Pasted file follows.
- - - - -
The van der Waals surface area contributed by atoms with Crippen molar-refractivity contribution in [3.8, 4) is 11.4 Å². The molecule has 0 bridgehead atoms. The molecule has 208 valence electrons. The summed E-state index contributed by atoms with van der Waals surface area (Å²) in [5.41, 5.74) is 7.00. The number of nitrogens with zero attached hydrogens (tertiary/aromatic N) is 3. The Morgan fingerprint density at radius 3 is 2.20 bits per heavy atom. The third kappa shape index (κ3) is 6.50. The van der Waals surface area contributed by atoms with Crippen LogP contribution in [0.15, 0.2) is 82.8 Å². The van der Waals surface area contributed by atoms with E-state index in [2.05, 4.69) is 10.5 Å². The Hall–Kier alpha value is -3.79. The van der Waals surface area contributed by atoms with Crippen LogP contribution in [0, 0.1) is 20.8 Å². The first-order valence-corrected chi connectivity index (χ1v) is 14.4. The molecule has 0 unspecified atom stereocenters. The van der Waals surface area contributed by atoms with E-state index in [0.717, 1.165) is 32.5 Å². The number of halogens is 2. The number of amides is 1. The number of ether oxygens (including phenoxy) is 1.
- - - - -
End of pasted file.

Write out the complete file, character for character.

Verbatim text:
The van der Waals surface area contributed by atoms with Crippen molar-refractivity contribution in [3.8, 4) is 11.4 Å². The molecule has 0 bridgehead atoms. The molecule has 208 valence electrons. The summed E-state index contributed by atoms with van der Waals surface area (Å²) in [5.41, 5.74) is 7.00. The number of nitrogens with zero attached hydrogens (tertiary/aromatic N) is 3. The Morgan fingerprint density at radius 3 is 2.20 bits per heavy atom. The third kappa shape index (κ3) is 6.50. The van der Waals surface area contributed by atoms with Crippen LogP contribution in [0.15, 0.2) is 82.8 Å². The van der Waals surface area contributed by atoms with E-state index in [2.05, 4.69) is 10.5 Å². The Hall–Kier alpha value is -3.79. The van der Waals surface area contributed by atoms with Crippen LogP contribution in [0, 0.1) is 20.8 Å². The first-order valence-corrected chi connectivity index (χ1v) is 14.4. The molecule has 0 unspecified atom stereocenters. The van der Waals surface area contributed by atoms with E-state index in [0.717, 1.165) is 32.5 Å². The number of halogens is 2. The number of amides is 1. The number of ether oxygens (including phenoxy) is 1.